Malala Yousafzai: Make Your Heart Beautiful
Words by Aliya Hall/ Photos by Sierra Pedro
Nobel Peace Prize winner and author Malala Yousafzai was greeted to the stage of the Moda Center in Portland on August 30th, with a standing ovation and an eruption of applause. Yousafzai, now 19 years old, stood tall underneath the overhead lights, draped in vibrant purple. Her event, “An Evening With Malala,” brought people of all ages out to hear her personal story and mission for worldwide education. With the combined power of her eloquent speaking and enthusiasm for world change, by the end of the night, much of the audience had been moved to tears.
On October 9, 2012, Yousafzai was shot in the head by the Taliban coming home on the bus from her school in Pakistan for adamantly speaking out against their policy banning women from the pursuit of education. Of the three close-range shots fired at her, only one hit Malala. As the bullet from the Colt. 45 went through her left eye socket and exited beneath her shoulder, the other two shots hit her two friends beside her. The shooting put Yousafzai in critical condition, and doctors had to remove a section of her skull and replace it with titanium plating— which she says she now keeps in a glass jar in her bedroom as a momento. She was later transported to Birmingham, England for further treatment and has continued living there after her recovery.
Yousafzai has not let the shooting stop her from speaking out. In fact, she says she now has a “new life” and the terrorists had made a “big mistake” in targeting her.
“I realized the cause I was fighting for was so important that God was supporting me, and even death did not want me yet,” she says.
Yousafzai has continued to fight for women’s rights to education by setting up the “Malala Fund,” designed to amplify women’s voices, invest in local educational leaders and programs, and advocate for safety in schools and educational resources, according to Yousafzai’s website.
She has since wrote a book, I am Malala. and produced a documentary, “He Named Me Malala,” as well as received the 2014 Nobel Peace Prize.
After the initial introduction, the next section of “An Evening with Malala” was a Q&A with reporter Laurel Porter in a living room setting, which provided a certain sense of intimacy as Yousafzai opened up about her personal life before the attack by the Taliban.
Yousafzai talked about her childhood in Swat Valley, Pakistan, which she described as the “most beautiful place in the world.” She began her education at her father’s school, something that she said was very important to him because her aunts didn’t have the opportunity to be educated. Her father was met with a thunderous applause as he rose from his seat in the front row after being pointed out as supporting Malala on her tour around the nation.
Yousafzai says that her parents are her two biggest inspirations; she explained that when she was in surgery, her mother prayed non-stop and kept thinking about “the mothers of the men who shot her daughter.” When they talk about the Taliban, Yousafzai says her mother quotes a line from the Quran: “Truth has to come, falsehood has to die.”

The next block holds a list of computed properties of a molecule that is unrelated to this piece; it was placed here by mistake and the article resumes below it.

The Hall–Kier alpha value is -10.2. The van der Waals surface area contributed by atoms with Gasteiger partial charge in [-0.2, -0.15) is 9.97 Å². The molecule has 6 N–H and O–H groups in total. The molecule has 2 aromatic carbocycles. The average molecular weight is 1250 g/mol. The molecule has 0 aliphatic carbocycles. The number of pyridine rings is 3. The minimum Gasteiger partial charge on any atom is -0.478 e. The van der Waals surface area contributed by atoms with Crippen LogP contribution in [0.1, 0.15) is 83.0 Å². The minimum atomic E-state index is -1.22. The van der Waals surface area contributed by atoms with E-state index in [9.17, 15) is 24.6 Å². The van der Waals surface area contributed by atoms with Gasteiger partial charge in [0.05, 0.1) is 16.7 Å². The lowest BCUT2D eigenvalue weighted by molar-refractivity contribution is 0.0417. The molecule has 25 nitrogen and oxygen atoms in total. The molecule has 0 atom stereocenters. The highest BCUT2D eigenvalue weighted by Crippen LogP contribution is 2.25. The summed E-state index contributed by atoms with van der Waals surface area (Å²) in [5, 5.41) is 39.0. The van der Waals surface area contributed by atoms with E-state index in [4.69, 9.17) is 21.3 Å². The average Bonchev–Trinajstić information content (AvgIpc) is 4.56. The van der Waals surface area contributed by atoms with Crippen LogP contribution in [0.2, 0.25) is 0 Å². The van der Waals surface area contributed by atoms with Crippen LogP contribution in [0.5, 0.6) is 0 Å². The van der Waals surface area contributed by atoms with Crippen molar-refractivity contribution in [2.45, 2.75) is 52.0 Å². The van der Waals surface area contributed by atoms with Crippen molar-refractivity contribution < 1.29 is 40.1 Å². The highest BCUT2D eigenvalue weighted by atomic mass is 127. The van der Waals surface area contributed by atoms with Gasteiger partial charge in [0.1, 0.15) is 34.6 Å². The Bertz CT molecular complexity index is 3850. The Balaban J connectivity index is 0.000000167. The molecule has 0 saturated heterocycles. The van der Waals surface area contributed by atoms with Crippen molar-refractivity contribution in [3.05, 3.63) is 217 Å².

Yousafzai didn’t shy away from mentioning her religion. When the questions shifted to how she felt about the rampant Islamophobia in the world she explained how “completely unfair” it was to blame the entire Muslim population for all the accounts of terrorism.
“We have to fight against terrorism by standing up with Muslims, then it will bring change and peace,” she says. “Islam means peace. You can interpret the religion any way you like. To me it’s a religion of peace, tolerance, and love for one another.”
Even during her introduction, Yousafzai addressed Presidential candidate Donald Trump’s attitude regarding Muslims with the quip: “If you want me to come back here as a Muslim, you have to make the right decision.”
Her humor came across as well when she recounted to the audience how she received the news of winning the Nobel Peace Prize while in her chemistry class. She was called out of the classroom by her principal and assumed that she was in trouble. When she found out instead that she won, she said her first feeling was relief that she wasn’t being punished. After the announcement at her school’s assembly, she celebrated by going back to her classes and finishing her school day, joking that she had to set an example of doing what she had just won for.
Beyond the laughter and cheering, the audience appeared enthralled by the humbleness Yousafzai carried herself with by never mentioning her Nobel Peace Prize on her applications for college and by her fierce determination to achieve her goals. She says her biggest dream is to have all girls go to school, but at the moment, she’s focusing her attention on educating the “lost generation” of Syrian refugee children because she believes that “education is the only way we can save this generation.” To underscore the importance of the issue to her, Yousafzai explained that for her birthday she visited Syrian children in some refugee camps, where the women and girls shared their stories, many of which she described as “heart-wrenching and touching.”
“If you want the future to be bright, you must educate the future of Syria,” she says.
Yousafzai says that everyone she meets inspires her to do more, and in turn, she encouraged the audience to do more as well.
“Believe in your voice, work, and participate in this world,” she says. “Your voice, when the world doesn’t speak, is so important. Always believe in your voice. Everything you do brings a change, whatever you do.”
As Yousafzai rose to say goodbye to the audience, the crowd was already on their feet. She had to wait for the applause to die down before she could say her parting words:
“Believe in love. Make your heart beautiful.”